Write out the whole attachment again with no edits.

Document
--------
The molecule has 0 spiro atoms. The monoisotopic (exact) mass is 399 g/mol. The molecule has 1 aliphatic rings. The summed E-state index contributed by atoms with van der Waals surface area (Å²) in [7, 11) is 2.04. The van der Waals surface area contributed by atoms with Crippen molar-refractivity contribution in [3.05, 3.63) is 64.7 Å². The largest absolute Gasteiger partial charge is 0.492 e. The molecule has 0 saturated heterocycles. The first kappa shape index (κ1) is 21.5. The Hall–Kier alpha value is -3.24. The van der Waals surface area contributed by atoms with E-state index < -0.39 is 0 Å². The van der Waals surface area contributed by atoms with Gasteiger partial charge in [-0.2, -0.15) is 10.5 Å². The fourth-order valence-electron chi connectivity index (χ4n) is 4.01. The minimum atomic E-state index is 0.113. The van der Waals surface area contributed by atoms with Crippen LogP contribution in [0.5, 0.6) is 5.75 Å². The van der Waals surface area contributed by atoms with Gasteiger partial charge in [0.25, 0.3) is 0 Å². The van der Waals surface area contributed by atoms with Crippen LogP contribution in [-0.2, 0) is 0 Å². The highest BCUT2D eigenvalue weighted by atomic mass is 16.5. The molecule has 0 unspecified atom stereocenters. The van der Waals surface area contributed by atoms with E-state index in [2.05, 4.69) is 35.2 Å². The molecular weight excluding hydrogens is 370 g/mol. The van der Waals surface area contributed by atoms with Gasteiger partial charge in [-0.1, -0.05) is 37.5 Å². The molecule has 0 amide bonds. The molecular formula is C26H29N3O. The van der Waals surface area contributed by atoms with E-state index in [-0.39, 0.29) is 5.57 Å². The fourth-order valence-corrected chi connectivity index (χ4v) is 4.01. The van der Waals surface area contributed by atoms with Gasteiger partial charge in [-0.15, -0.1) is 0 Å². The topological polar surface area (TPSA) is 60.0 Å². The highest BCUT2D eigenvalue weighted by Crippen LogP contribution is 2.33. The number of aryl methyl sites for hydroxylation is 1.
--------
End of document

The molecule has 0 spiro atoms. The monoisotopic (exact) mass is 399 g/mol. The molecule has 1 aliphatic rings. The summed E-state index contributed by atoms with van der Waals surface area (Å²) in [7, 11) is 2.04. The van der Waals surface area contributed by atoms with Crippen molar-refractivity contribution in [3.05, 3.63) is 64.7 Å². The largest absolute Gasteiger partial charge is 0.492 e. The molecule has 0 saturated heterocycles. The first kappa shape index (κ1) is 21.5. The Hall–Kier alpha value is -3.24. The van der Waals surface area contributed by atoms with E-state index < -0.39 is 0 Å². The van der Waals surface area contributed by atoms with Gasteiger partial charge in [-0.2, -0.15) is 10.5 Å². The fourth-order valence-electron chi connectivity index (χ4n) is 4.01. The minimum atomic E-state index is 0.113. The van der Waals surface area contributed by atoms with Crippen LogP contribution in [0.5, 0.6) is 5.75 Å². The van der Waals surface area contributed by atoms with Gasteiger partial charge in [0.25, 0.3) is 0 Å². The van der Waals surface area contributed by atoms with Crippen LogP contribution in [-0.2, 0) is 0 Å². The highest BCUT2D eigenvalue weighted by atomic mass is 16.5. The molecule has 0 unspecified atom stereocenters. The van der Waals surface area contributed by atoms with E-state index in [2.05, 4.69) is 35.2 Å². The molecular weight excluding hydrogens is 370 g/mol. The van der Waals surface area contributed by atoms with Gasteiger partial charge in [-0.1, -0.05) is 37.5 Å². The molecule has 0 amide bonds. The molecular formula is C26H29N3O. The van der Waals surface area contributed by atoms with E-state index in [-0.39, 0.29) is 5.57 Å². The fourth-order valence-corrected chi connectivity index (χ4v) is 4.01. The van der Waals surface area contributed by atoms with Gasteiger partial charge in [-0.15, -0.1) is 0 Å². The topological polar surface area (TPSA) is 60.0 Å². The highest BCUT2D eigenvalue weighted by Crippen LogP contribution is 2.33. The number of aryl methyl sites for hydroxylation is 1.